If, as a proximate result of the introduction of the purchaser to the owner by the agent, the owner makes the sale himself, either personally or by another agent, it will not exonerate the owner from the payment of commission to the agent who has initiated the negotiations.61 "But if the casual connection between the introducing agent and the procurement of the sale be broken, the first agent is not entitled to any commission."62
An introduction is not necessary if the broker is actually the procuring cause of the sale. 63 All that is necessary is for the owner before making the sale himself to acquire the knowledge - it matters not in what manner - that the purchaser is the client of the broker and has been procured by the broker to purchase the specific piece of property at the price and upon the terms designated.64
Although it is not essential that the broker should have introduced the buyer to the owner, or even have known the buyer, or that the owner should know that the broker was the producing cause of the sale to the buyer,65 yet it must affirmatively appear that the purchaser was induced to apply to the owner through the means employed by the broker.66
It is not necessary that the broker should bring the proposed purchaser into the physical presence of the owner, especially so where the owner positively refuses to go on with the sale under any terms. 67 Where, however, "the broker introduces one party to the other and a sale results, unless he is able to show employment, that fact does not entitle him to compensation."68 And in Patten v. Willis, 134 111. App. 651 (1907), the court quotes from Fessenden v. Doane, 188 111. 228-231, as follows: "One claiming commission for the sale of real estate cannot rightfully claim the benefit of introducing to the defendant a purchaser for the property who had already been introduced to him as such by another party, with and through whom negotiations were already in progress and were continued to a consummation of the sale." The production by the broker of a contract of purchase signed by the purchaser is legally equivalent to the production of the purchaser himself.69
61 Levy v. Wolf, 84 Pac. 313 (Cal. 1905), (citing Tyler ▼. Parr, 52 Mo. 249; Jones v. Adler, 34 Md. 440).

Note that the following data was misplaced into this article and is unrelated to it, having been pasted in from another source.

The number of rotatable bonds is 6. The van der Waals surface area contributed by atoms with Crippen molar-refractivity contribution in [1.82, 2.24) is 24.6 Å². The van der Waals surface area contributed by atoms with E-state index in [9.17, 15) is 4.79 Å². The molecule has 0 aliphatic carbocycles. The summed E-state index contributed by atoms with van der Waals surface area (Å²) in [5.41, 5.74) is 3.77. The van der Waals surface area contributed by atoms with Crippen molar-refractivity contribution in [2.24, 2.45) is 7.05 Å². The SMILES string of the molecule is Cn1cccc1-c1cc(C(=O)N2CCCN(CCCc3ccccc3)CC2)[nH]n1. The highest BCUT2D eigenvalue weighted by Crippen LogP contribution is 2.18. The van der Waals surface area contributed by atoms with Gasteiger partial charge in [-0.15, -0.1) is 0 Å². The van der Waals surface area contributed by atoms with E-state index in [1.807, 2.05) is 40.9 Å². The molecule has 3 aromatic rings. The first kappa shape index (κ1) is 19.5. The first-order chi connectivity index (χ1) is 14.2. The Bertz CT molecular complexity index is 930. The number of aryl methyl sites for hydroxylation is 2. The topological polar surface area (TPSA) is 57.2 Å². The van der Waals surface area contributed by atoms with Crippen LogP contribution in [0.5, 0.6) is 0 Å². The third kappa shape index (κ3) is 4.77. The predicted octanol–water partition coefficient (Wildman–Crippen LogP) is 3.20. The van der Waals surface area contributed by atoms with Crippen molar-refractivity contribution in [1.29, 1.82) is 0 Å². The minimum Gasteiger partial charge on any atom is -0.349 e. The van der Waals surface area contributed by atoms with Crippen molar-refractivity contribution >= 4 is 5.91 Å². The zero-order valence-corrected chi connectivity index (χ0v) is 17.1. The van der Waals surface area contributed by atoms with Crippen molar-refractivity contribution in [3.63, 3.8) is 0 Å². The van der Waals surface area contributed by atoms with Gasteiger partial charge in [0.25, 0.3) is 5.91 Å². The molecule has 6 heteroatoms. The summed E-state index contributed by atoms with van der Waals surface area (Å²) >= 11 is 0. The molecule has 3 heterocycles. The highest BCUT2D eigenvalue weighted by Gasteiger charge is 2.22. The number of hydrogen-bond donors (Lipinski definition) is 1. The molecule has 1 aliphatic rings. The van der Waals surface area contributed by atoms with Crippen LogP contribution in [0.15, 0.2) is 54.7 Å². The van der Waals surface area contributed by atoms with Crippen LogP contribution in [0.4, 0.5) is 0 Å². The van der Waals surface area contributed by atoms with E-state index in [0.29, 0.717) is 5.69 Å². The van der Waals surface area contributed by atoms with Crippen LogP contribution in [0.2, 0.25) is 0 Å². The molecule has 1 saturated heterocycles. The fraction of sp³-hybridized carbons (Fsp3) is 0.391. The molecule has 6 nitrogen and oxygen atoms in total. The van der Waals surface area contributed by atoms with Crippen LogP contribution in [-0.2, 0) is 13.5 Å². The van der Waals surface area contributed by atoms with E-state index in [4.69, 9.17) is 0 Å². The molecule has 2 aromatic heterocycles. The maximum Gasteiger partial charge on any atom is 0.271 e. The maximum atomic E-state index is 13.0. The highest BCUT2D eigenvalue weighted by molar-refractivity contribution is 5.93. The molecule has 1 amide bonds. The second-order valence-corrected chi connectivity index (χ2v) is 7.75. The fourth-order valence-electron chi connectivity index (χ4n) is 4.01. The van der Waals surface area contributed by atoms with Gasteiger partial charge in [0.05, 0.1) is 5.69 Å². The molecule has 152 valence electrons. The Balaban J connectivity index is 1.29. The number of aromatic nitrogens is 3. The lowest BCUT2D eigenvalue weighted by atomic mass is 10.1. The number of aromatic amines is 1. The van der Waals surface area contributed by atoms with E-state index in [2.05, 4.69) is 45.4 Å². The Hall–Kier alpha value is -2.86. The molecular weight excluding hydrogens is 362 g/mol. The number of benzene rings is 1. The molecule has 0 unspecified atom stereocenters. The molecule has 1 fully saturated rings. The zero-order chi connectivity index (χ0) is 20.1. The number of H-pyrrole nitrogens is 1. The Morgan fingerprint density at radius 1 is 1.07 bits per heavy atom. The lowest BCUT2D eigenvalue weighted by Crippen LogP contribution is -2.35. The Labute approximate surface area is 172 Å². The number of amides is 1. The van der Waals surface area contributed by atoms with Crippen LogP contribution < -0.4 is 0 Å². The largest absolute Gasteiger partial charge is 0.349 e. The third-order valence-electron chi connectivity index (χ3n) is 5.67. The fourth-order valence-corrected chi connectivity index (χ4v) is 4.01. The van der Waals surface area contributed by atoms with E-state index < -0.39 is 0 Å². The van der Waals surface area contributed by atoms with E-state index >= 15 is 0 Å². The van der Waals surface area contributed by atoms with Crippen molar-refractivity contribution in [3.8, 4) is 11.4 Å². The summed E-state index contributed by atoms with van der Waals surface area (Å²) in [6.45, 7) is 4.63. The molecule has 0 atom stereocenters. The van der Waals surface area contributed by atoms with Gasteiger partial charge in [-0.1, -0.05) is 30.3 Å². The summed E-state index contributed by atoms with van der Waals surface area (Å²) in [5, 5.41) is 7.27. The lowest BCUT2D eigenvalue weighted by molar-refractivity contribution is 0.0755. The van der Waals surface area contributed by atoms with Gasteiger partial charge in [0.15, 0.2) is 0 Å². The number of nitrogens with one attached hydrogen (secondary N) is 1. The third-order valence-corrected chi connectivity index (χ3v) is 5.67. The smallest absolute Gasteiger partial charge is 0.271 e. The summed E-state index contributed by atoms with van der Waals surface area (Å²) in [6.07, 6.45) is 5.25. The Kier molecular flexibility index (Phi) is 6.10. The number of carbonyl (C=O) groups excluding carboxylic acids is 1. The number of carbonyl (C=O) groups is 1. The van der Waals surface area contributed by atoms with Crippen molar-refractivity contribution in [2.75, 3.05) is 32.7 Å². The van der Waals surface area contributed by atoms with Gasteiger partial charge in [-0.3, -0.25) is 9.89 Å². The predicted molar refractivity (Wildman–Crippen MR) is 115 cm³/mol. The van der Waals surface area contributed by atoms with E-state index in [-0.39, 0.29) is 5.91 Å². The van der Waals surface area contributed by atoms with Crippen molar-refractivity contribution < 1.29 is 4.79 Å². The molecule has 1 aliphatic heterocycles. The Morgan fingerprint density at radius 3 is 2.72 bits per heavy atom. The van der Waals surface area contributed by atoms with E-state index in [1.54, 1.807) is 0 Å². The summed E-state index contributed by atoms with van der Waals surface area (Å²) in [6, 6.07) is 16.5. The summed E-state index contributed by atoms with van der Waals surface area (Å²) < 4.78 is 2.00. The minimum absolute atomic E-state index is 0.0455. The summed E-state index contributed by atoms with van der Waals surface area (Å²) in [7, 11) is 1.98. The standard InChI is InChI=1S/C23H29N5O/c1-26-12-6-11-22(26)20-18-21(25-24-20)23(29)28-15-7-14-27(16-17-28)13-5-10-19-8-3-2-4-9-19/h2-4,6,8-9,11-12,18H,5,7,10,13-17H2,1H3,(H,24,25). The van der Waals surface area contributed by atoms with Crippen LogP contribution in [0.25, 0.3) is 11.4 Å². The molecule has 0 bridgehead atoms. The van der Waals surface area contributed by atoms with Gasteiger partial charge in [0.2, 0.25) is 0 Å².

62 Platt v. Johr. 9 Ind. App. 61 (1893).
63 Leech v. Clemons, 14 Colo. App. 48 (1899); Wright v. McClIntock, 136 111. App. 441 (1907). And see Sec. 96 supra.
64 Church v. Dunham, 14 Idaho 782 (1908), (citing Wood v. Broderson. 12 Idaho 190: 85 Pac 490; Lemon v. De Wolf, 89 Minn. 465; 95 N. W. 316; note to Ward T. Cobb, 12 Am. St. Rep. 589).
65 Colonial Trust Co. v. Pacific Co., 158 Fed. 280 (1907).
66 Kalfstein v. Jackson, 132 App. Div. 1 (N. Y. 1909); Hafner v. Herron, 165 111. 24C (1897).
67 Getzelsohn v. Donnelly, 50 Misc. 164 (N. Y. 1906).
"Where a broker is employed to sell property and he advertises it, and an intending purchaser is attracted by the advertisements, and submits an offer to the broker and this is communicated to the owner, and the negotiations are then continued without interruption until a sale is consummated, the broker is entitled to commissions, even though the sale appears to have been finally consummated between the owner and the purchaser directly.70
But where the broker advertised the property in the newspapers, and the broker's attention was attracted to a prospective purchaser by the advertisements of such purchaser, and wrote letters to him, but never saw the purchaser or received any answers to his letters, nor ever introduced the purchaser to the owner, the effectiveness of the broker's instrumentality in bringing about the sale must affirmatively appear if commissions are to be recovered.71
68 Bright v. Canadian Int. Stock Yard Co., 83 Hun 482 (N. Y. 1895). See also "Emplovment," Sec. 103-112 supra.
69 Young v. Ruhwedel, 119 Mo. App. 242 (1906).
70 Doran v. Bussard. 18 App. Div. 387 (N. Y. 1897) ; Bell v. Kaiser. 50 Mo. 150 (1872); Goffe v. Gibson, 18 Mo. App. 4 (1885); Latta v. King, 6 D. C. 310 (1868).